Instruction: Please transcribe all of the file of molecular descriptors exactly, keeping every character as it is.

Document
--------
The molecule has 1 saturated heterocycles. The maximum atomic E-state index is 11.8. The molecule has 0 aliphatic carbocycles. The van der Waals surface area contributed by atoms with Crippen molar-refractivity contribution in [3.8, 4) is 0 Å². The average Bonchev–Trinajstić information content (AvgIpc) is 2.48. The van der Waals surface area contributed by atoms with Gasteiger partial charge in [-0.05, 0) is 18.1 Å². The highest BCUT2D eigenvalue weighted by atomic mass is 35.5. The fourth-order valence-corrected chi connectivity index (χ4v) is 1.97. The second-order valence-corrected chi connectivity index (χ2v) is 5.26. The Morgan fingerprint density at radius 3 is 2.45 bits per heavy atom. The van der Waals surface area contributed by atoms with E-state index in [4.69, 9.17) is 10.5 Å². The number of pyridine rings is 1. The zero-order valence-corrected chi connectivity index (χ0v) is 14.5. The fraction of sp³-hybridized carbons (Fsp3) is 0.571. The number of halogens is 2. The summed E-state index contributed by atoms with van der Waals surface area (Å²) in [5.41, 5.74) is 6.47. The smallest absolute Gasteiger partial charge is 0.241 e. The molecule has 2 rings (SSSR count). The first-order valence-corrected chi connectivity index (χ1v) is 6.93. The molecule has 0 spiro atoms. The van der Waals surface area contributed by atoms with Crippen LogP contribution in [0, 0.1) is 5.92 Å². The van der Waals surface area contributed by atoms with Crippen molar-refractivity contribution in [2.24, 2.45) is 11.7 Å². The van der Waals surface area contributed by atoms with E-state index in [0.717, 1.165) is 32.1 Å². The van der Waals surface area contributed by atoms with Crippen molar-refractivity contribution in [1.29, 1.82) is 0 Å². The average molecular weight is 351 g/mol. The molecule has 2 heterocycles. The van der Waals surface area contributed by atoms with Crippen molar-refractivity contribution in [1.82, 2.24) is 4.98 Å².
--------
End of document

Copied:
The molecule has 1 saturated heterocycles. The maximum atomic E-state index is 11.8. The molecule has 0 aliphatic carbocycles. The van der Waals surface area contributed by atoms with Crippen molar-refractivity contribution in [3.8, 4) is 0 Å². The average Bonchev–Trinajstić information content (AvgIpc) is 2.48. The van der Waals surface area contributed by atoms with Gasteiger partial charge in [-0.05, 0) is 18.1 Å². The highest BCUT2D eigenvalue weighted by atomic mass is 35.5. The fourth-order valence-corrected chi connectivity index (χ4v) is 1.97. The second-order valence-corrected chi connectivity index (χ2v) is 5.26. The Morgan fingerprint density at radius 3 is 2.45 bits per heavy atom. The van der Waals surface area contributed by atoms with E-state index in [4.69, 9.17) is 10.5 Å². The number of pyridine rings is 1. The zero-order valence-corrected chi connectivity index (χ0v) is 14.5. The fraction of sp³-hybridized carbons (Fsp3) is 0.571. The number of halogens is 2. The summed E-state index contributed by atoms with van der Waals surface area (Å²) in [5.41, 5.74) is 6.47. The smallest absolute Gasteiger partial charge is 0.241 e. The molecule has 2 rings (SSSR count). The first-order valence-corrected chi connectivity index (χ1v) is 6.93. The molecule has 0 spiro atoms. The van der Waals surface area contributed by atoms with Crippen LogP contribution in [0, 0.1) is 5.92 Å². The van der Waals surface area contributed by atoms with Crippen molar-refractivity contribution in [2.24, 2.45) is 11.7 Å². The van der Waals surface area contributed by atoms with E-state index in [0.717, 1.165) is 32.1 Å². The van der Waals surface area contributed by atoms with Crippen molar-refractivity contribution in [1.29, 1.82) is 0 Å². The average molecular weight is 351 g/mol. The molecule has 2 heterocycles. The van der Waals surface area contributed by atoms with Crippen molar-refractivity contribution in [1.82, 2.24) is 4.98 Å².